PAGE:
Gardening in Space with HydroTropi
The latest experiment that has astronauts putting their green thumbs to the test is Hydrotropism and Auxin-Inducible Gene expression in Roots Grown Under Microgravity Conditions, known as HydroTropi. Operations were conducted October 18-21, 2010, HydroTropi is a Japan Aerospace Exploration Agency (JAXA)-run study that looks at directional root growth. In microgravity, roots grow latterly or sideways, instead of up and down like they do under Earths gravitational forces.
Using cucumber plants (scientific name Cucumis sativus), investigators look to determine whether hydrotropic -- plant root orientation due to waterresponse can control the direction of root growth in microgravity. To perform the HydroTropi experiment, astronauts transport the cucumber seeds from Earth to the space station and then coax them into growth. The seeds, which reside in Hydrotropism chambers, undergo 18 hours of incubation in a Cell Biology Experiment Facility or CBEF. Then the crewmembers activate the seeds with water or a saturated salt solution, followed by a second application of water 4 to 5 hours later. The crew harvests the cucumber seedlings and preserves them using fixation tubes called Kenney Space Center Fixation Tubes or KFTs, which then store in one of the station MELFI freezers to await return to Earth.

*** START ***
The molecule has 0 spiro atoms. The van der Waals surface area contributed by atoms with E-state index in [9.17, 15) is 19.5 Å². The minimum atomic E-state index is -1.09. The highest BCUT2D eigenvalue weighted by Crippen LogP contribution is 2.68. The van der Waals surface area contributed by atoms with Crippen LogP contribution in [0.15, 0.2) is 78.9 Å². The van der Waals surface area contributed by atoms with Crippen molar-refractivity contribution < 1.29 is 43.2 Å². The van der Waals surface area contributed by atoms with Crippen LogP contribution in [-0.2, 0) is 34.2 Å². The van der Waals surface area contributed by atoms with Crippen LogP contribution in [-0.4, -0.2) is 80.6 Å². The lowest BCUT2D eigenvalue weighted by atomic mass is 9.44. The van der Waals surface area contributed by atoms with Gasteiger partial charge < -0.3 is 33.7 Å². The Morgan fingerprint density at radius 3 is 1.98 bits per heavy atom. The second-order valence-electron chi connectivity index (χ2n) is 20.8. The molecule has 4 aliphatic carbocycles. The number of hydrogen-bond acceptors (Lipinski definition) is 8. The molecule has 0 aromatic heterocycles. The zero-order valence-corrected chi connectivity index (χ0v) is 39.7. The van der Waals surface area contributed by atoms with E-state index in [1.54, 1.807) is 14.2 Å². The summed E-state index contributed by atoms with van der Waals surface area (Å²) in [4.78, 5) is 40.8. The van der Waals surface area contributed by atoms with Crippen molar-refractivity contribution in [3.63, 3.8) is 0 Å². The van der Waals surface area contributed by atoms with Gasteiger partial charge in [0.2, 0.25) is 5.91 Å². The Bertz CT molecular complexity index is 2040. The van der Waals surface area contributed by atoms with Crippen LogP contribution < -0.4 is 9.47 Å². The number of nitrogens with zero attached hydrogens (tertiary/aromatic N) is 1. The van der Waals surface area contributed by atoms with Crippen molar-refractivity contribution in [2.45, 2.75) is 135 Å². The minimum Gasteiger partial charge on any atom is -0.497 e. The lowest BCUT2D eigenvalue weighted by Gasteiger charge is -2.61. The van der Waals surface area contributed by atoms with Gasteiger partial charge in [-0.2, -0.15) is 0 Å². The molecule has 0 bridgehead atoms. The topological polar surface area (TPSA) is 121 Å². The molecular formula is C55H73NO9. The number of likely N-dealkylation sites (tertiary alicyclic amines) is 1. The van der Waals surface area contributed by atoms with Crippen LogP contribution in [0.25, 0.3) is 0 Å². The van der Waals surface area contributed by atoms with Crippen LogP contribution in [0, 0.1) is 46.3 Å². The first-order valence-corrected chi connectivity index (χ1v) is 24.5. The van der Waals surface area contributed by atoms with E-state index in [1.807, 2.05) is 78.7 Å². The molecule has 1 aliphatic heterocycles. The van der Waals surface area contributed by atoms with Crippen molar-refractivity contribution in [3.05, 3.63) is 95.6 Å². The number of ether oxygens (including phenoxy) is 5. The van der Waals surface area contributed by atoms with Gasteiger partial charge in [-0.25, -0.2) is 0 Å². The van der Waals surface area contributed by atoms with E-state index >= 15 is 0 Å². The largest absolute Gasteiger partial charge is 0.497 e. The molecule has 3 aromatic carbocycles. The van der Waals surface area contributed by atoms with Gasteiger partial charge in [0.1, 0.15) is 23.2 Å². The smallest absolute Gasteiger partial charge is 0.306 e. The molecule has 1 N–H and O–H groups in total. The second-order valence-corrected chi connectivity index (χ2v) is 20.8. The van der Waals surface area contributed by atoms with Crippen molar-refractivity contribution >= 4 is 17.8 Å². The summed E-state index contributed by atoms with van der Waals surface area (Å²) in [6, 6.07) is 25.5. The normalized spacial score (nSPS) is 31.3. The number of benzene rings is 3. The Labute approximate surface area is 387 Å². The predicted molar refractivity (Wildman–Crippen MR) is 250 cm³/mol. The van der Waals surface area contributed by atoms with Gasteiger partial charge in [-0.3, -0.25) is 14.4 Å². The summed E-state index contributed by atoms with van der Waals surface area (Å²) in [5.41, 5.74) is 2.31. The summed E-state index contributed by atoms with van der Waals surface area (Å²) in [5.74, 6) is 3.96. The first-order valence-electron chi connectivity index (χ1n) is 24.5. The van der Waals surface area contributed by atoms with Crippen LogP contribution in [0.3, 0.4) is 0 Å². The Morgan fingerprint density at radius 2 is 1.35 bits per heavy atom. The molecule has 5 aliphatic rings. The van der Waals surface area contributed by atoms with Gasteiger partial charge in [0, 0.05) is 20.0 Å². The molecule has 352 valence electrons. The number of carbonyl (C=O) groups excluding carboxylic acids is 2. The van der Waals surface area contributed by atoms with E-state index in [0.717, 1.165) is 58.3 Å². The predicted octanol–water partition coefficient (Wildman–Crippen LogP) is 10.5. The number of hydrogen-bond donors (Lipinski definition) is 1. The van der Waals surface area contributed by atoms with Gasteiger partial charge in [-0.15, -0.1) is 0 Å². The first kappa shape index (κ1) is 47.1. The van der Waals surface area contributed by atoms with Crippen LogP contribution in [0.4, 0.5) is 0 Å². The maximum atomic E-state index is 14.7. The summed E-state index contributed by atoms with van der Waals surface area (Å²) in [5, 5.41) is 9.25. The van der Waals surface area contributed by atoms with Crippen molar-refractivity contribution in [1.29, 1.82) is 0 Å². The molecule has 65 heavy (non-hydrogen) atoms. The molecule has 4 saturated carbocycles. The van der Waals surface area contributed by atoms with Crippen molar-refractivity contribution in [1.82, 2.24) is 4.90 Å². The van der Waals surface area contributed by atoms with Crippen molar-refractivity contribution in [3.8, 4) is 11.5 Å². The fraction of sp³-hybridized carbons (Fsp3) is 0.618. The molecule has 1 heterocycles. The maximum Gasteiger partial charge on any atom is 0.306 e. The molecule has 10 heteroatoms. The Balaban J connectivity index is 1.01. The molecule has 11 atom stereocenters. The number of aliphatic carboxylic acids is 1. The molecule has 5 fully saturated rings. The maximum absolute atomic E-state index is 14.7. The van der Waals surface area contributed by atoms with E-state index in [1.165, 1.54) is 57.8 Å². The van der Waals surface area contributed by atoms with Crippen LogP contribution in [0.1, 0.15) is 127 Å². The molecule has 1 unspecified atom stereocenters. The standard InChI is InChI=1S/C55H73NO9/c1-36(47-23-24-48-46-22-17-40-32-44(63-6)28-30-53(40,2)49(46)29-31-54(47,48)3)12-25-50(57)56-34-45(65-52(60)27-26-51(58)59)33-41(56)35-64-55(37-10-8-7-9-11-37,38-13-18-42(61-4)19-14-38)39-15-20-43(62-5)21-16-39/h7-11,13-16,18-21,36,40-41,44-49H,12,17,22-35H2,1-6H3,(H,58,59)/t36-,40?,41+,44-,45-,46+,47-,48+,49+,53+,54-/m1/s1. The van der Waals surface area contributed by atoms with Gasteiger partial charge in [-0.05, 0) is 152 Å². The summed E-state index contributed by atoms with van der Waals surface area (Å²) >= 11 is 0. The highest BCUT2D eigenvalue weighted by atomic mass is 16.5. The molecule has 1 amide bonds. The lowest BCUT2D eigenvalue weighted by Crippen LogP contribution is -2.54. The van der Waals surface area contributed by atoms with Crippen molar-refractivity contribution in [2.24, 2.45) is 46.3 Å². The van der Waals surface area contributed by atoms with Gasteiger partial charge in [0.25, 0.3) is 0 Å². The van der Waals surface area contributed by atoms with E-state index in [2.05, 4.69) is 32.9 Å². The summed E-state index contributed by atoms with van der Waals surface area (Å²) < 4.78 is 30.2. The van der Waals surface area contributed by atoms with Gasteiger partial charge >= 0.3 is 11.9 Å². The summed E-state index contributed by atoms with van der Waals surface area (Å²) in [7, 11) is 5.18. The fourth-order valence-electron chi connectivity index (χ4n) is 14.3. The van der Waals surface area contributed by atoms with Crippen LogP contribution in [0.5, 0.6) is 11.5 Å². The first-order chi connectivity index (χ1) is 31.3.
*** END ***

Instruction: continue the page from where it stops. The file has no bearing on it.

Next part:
The results from HydroTropi, which returns to Earth on STS-133, will help investigators to better understand how plants grow and develop at a molecular level. The experiment will demonstrate a plants ability to change growth direction in response to gravity (gravitropism) vs. directional growth in response to water (hydrotropism). By looking at the reaction of the plants to the stimuli and the resulting response of differential auxin -- the compound regulating the growth of plants -- investigators will learn about plants inducible gene expression. In space, investigators hope HydroTropi will show them how to control directional root growth by using the hydrotropism stimulus; this knowledge may also lead to significant advancements in agriculture production on Earth.